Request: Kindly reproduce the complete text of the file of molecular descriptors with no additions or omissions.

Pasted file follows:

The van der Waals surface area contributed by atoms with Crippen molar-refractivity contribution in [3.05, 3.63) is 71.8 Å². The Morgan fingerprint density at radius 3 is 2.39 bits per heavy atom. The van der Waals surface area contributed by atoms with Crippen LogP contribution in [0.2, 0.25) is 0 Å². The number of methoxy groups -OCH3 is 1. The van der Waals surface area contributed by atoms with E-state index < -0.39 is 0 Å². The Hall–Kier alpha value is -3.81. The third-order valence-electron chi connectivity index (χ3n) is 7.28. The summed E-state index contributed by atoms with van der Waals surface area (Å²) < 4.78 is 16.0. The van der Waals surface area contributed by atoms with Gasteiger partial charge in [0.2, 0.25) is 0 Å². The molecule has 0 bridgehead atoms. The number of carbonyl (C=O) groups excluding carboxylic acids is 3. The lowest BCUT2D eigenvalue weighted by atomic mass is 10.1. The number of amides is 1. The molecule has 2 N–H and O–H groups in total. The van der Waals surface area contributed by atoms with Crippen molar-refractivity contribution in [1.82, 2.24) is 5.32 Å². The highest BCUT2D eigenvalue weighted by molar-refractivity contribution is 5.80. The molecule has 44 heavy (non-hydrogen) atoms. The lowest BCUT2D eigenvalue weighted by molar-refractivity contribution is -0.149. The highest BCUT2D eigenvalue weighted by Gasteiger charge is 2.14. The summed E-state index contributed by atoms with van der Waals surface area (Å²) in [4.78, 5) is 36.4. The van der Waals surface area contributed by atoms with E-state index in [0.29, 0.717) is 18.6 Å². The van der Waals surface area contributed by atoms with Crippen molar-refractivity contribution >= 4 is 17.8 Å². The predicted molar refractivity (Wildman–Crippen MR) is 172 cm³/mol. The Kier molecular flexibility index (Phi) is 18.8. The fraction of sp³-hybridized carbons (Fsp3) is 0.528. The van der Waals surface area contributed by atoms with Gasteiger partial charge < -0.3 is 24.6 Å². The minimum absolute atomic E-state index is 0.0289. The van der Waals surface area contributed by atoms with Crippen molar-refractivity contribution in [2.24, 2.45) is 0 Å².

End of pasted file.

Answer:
The van der Waals surface area contributed by atoms with Crippen molar-refractivity contribution in [3.05, 3.63) is 71.8 Å². The Morgan fingerprint density at radius 3 is 2.39 bits per heavy atom. The van der Waals surface area contributed by atoms with Crippen LogP contribution in [0.2, 0.25) is 0 Å². The number of methoxy groups -OCH3 is 1. The van der Waals surface area contributed by atoms with E-state index < -0.39 is 0 Å². The Hall–Kier alpha value is -3.81. The third-order valence-electron chi connectivity index (χ3n) is 7.28. The summed E-state index contributed by atoms with van der Waals surface area (Å²) < 4.78 is 16.0. The van der Waals surface area contributed by atoms with Gasteiger partial charge in [0.2, 0.25) is 0 Å². The molecule has 0 bridgehead atoms. The number of carbonyl (C=O) groups excluding carboxylic acids is 3. The lowest BCUT2D eigenvalue weighted by atomic mass is 10.1. The number of amides is 1. The molecule has 2 N–H and O–H groups in total. The van der Waals surface area contributed by atoms with Crippen molar-refractivity contribution in [1.82, 2.24) is 5.32 Å². The highest BCUT2D eigenvalue weighted by molar-refractivity contribution is 5.80. The molecule has 44 heavy (non-hydrogen) atoms. The lowest BCUT2D eigenvalue weighted by molar-refractivity contribution is -0.149. The highest BCUT2D eigenvalue weighted by Gasteiger charge is 2.14. The summed E-state index contributed by atoms with van der Waals surface area (Å²) in [4.78, 5) is 36.4. The van der Waals surface area contributed by atoms with E-state index in [0.29, 0.717) is 18.6 Å². The van der Waals surface area contributed by atoms with Crippen molar-refractivity contribution >= 4 is 17.8 Å². The predicted molar refractivity (Wildman–Crippen MR) is 172 cm³/mol. The Kier molecular flexibility index (Phi) is 18.8. The fraction of sp³-hybridized carbons (Fsp3) is 0.528. The van der Waals surface area contributed by atoms with Gasteiger partial charge < -0.3 is 24.6 Å². The minimum absolute atomic E-state index is 0.0289. The van der Waals surface area contributed by atoms with Crippen molar-refractivity contribution in [2.24, 2.45) is 0 Å².